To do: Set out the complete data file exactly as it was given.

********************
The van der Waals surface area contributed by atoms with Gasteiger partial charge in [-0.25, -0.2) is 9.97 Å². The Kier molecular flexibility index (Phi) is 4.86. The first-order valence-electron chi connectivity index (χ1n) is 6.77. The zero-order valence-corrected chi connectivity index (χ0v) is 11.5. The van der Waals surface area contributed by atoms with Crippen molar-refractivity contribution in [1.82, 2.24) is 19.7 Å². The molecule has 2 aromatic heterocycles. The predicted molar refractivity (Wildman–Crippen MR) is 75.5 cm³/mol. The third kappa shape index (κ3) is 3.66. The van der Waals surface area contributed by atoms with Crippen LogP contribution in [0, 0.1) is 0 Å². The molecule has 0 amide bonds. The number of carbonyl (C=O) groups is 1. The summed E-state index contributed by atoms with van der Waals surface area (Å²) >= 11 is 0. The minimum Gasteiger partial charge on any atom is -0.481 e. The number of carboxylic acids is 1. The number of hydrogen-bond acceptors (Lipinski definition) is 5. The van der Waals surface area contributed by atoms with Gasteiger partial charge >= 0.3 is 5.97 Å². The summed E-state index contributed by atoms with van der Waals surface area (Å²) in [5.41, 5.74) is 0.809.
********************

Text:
The van der Waals surface area contributed by atoms with Gasteiger partial charge in [-0.25, -0.2) is 9.97 Å². The Kier molecular flexibility index (Phi) is 4.86. The first-order valence-electron chi connectivity index (χ1n) is 6.77. The zero-order valence-corrected chi connectivity index (χ0v) is 11.5. The van der Waals surface area contributed by atoms with Crippen molar-refractivity contribution in [1.82, 2.24) is 19.7 Å². The molecule has 2 aromatic heterocycles. The predicted molar refractivity (Wildman–Crippen MR) is 75.5 cm³/mol. The third kappa shape index (κ3) is 3.66. The van der Waals surface area contributed by atoms with Crippen LogP contribution in [0, 0.1) is 0 Å². The molecule has 0 amide bonds. The number of carbonyl (C=O) groups is 1. The summed E-state index contributed by atoms with van der Waals surface area (Å²) >= 11 is 0. The minimum Gasteiger partial charge on any atom is -0.481 e. The number of carboxylic acids is 1. The number of hydrogen-bond acceptors (Lipinski definition) is 5. The van der Waals surface area contributed by atoms with Gasteiger partial charge >= 0.3 is 5.97 Å². The summed E-state index contributed by atoms with van der Waals surface area (Å²) in [5.41, 5.74) is 0.809.